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The Process Says It All

The fast food industry is a highly competitive one, in which franchisers invest millions of dollars for new technology to entice customers to come to their restaurants. With this said, I ask the question, “Do you think you can cook a better hamburger than McDonalds?” My guess is your response is yes. But then another question arises, “so why don’t you open up a hamburger store and put them out of business?” The answer is simple; you can’t/won’t put them out of business because of the systems and processes that they have developed. McDonalds is a master at consistency with respect to their processes and systems.

When you buy a McDonalds franchise what are you really buying? A proven system. So if billions of dollars are spent buying systems (franchises) every year, then why is it that we do not develop our own? I learned the other day that Wal-Mart has the 2nd largest computer server in the world. They know how many times each register rings every hour in every store. There is a reason why Wal-Mart is such a dominant force in retail America. Their systems are second to none.

The car business is a different breed. Yes, there are a few of the mega stores out there, but by far the majority of dealers are smaller operations. Large or small, we all need systems and processes to run an efficient business. We in the auto industry should have a process that our sales people follow in selling an automobile. We should have processes in place for desking a deal processing paperwork on a deal, and delivering a deal. I remember a saying I heard a long time ago, “Processes before People.” The bottom line to maintaining and keeping a successful dealership is to implement solid systems, and then work hard at keeping your people sharp and motivated.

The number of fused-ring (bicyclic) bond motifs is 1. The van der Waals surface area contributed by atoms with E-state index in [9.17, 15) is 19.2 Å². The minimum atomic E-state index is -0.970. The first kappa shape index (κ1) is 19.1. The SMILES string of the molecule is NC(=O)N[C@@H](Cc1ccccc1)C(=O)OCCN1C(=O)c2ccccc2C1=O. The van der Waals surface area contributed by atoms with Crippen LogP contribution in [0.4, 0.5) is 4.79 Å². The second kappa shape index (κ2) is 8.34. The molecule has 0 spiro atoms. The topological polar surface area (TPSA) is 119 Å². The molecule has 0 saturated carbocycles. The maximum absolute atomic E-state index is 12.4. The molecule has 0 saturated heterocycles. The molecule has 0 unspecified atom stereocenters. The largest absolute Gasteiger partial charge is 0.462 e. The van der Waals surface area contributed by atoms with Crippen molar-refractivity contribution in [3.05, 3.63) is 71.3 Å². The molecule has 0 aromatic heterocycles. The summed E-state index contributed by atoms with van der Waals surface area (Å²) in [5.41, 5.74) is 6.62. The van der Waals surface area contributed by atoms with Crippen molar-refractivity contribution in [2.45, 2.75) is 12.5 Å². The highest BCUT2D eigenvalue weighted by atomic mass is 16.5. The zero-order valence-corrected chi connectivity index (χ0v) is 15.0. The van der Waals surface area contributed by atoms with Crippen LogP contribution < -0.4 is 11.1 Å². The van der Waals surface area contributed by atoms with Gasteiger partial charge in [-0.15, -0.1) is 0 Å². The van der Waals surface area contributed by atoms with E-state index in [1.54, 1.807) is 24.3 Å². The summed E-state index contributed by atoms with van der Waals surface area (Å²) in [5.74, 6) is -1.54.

The key to maintaining the consistency that our customers know and want comes from the systems and processes we put in place. Think about this for a minute. Let’s assume you order a hamburger at the local McDonalds and you order a hamburger in Japan at McDonalds. Are they the same quality and standard? You bet they are! The process to prepare and cook the burger is always the same. Are your customers in your dealership treated the same way with the same processes every time?

Many of you reading this article are making good money. So what happens next. You start to grow? You expand. Business begins to show its peaks and valleys. Then unforeseen problems arise. Some dealers do not make it past these obstacles - others do. The failure rate of dealerships in the first three years approaches 50 percent. Is there an easier way? Yes, you must first establish a good business plan with solid processes and systems in place.

Having a system for each department in your dealership that flows to other departments is the key. Complete the processes the same way every time. If the automobile business would incorporate systems similar to the fast food industry, then it will flourish and become more respected. If the process is done the same way every time, then think about how much easier life would become to recruit and train managers. Your sales floor will be full of salespeople that have learned your processes and policies. Promoting them to managers would then be the easy part.

Remember success is a choice. Walk in step with a coordinated effort and consistently execute a good plan with solid systems, and good results will nearly always follow. The car business does not have a silver bullet or a magic wand to help us. However, the fundamentals of business are the same whether you are selling hamburgers, toys or cars. Good luck and good selling!



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